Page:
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'I Can Brush My Teeth!': Tips for Learning Oral Hygiene

Taking care of your child’s oral health begins with proper toothbrushing habits, and it’s never too early (or too late) to start.  Some children are keen to learn, engage and be independent in various self-care tasks, while for others mastering these skills can be a challenge or even a battle. It may take your child time to learn to brush their teeth; here are some tips to you may find helpful when teaching how to brush their teeth and make good oral hygiene a lifelong practice.

  1. Start Early – its never too early to introduce babies to oral care. You can start off by gently brushing your baby’s gums with a soft, clean cloth and move onto finger brushes and then playing with (ie chewing on) a regular toothbrush.
  2. Have a consistent routine – having a regular scheduled time (ie after breakfast, after bath, before going to bed etc) will help your child anticipate when it is toothbrushing time and what to expect. Putting the toothbrush and toothpaste back in the same place each time will also help your child know where to find them.
  3. Model brushing teeth – everyone needs to have their teeth brushed – Mum, Dad, siblings, even the family dog. Modelling to your child how other’s go about brushing their teeth can be a positive step in the learning process. You could even start with a favourite stuffed animal or doll, and let your child “brush” the toy’s teeth (without toothpaste, of course) while you brush your child’s teeth.
  4. Giving your child a sense of control or choice – although it is important to teach your child the steps of the teeth brushing task and to supervise their participation, involving them in the routine can encourage them to be engaged in the process
    • take turns brushing your child’s teeth. You can brush your child’s teeth first and then let your child practice brushing after, or you can reverse the order.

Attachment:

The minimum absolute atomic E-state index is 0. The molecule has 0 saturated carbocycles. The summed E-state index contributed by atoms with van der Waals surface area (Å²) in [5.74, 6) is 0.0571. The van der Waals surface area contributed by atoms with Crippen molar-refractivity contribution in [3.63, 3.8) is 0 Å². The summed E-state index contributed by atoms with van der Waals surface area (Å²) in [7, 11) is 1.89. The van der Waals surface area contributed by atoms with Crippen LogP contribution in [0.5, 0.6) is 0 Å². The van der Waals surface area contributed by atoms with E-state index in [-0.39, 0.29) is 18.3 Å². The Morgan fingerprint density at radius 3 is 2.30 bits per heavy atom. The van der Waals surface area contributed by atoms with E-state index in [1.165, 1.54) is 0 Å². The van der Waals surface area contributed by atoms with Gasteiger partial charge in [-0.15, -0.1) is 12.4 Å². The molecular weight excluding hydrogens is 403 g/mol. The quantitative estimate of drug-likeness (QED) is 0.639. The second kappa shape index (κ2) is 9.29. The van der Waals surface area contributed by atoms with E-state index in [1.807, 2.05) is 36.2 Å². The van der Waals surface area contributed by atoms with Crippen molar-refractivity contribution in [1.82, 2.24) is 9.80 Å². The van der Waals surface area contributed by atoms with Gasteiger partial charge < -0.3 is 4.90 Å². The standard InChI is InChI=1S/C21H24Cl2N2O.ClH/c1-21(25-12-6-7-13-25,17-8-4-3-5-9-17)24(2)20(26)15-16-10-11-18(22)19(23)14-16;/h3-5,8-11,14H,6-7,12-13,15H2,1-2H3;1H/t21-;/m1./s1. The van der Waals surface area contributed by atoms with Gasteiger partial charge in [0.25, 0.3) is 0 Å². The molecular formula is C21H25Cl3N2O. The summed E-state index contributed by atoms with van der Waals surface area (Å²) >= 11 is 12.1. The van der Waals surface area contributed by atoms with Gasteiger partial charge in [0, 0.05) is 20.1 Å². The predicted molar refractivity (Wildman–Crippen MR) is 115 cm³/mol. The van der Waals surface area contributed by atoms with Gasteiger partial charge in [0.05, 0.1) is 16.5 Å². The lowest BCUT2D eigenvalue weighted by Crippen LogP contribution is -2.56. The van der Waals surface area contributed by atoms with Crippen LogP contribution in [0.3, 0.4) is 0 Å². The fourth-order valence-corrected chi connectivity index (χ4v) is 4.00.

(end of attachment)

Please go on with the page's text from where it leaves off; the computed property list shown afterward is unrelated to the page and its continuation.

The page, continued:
• Add choice into the routine “Are you going to brush your teeth in the ensuite or bathroom?”, “Are you going to use the red or blue toothbrush?” “Are you going to brush your teeth before or after you have a shower?” Other things that you can vary could include – type/flavour of toothpaste, what song is sung/played, front or back teeth first, which cup to use,
  5. Knowing how long to brush – it is recommended that we brush teeth for two minutes, that can seem a looooong time for many. Ways to help may include:
    • Playing a tune or song that lasts for two minutes
    • Using a visual timer (sand timer, clock or timer on phone)
    • Sing a song related to tooth brushing (eg sing, “Brush, brush, brush your teeth / Brush them every day / Father, mother, sister, brother / Brush them every day!” to the tune of “Row, Row, Row Your Boat”.)
    • Some electric toothbrushes have timers that vibrate after two minutes
  6. Other strategies may include reading books or watching YouTubes on teeth brushing, providing a mirror so that the child can see their mouth during brushing, using a reward chart, discussing the importance of good dental hygiene to avoid tooth decay

How to Brush Your Child’s Teeth

Here are some recommended steps to assist brushing your child’s teeth:

Step 1: Apply the right amount of toothpaste. a pea-size amount is adequate

Step 2: Stand or sit behind your child so that your child feels secure. Brushing teeth in front of a mirror is good too, because it lets you see your child’s mouth.

Step 3: Cup your child’s chin in your hands with their head resting against your body.

Step 4: Angle the toothbrush 45 degrees. The toothbrush should be facing towards the gums of the upper or lower teeth.

Step 5: Move the brush gently back and forth with short, tooth-size strokes. Continue this technique for the outer, inner and chewing surfaces of the teeth.

Step 6: Hold the toothbrush in a vertical position to brush the front teeth. Make sure to clean the front and back.

Step 7: Brush the tongue to remove bacteria from the surface

Step 8: When your child starts using toothpaste, get them to spit it out. There’s no need to rinse after brushing because the fluoride toothpaste left behind protects your child’s teeth.

Happy brushing!!

 

Leisha Ward (Occupational Therapist)

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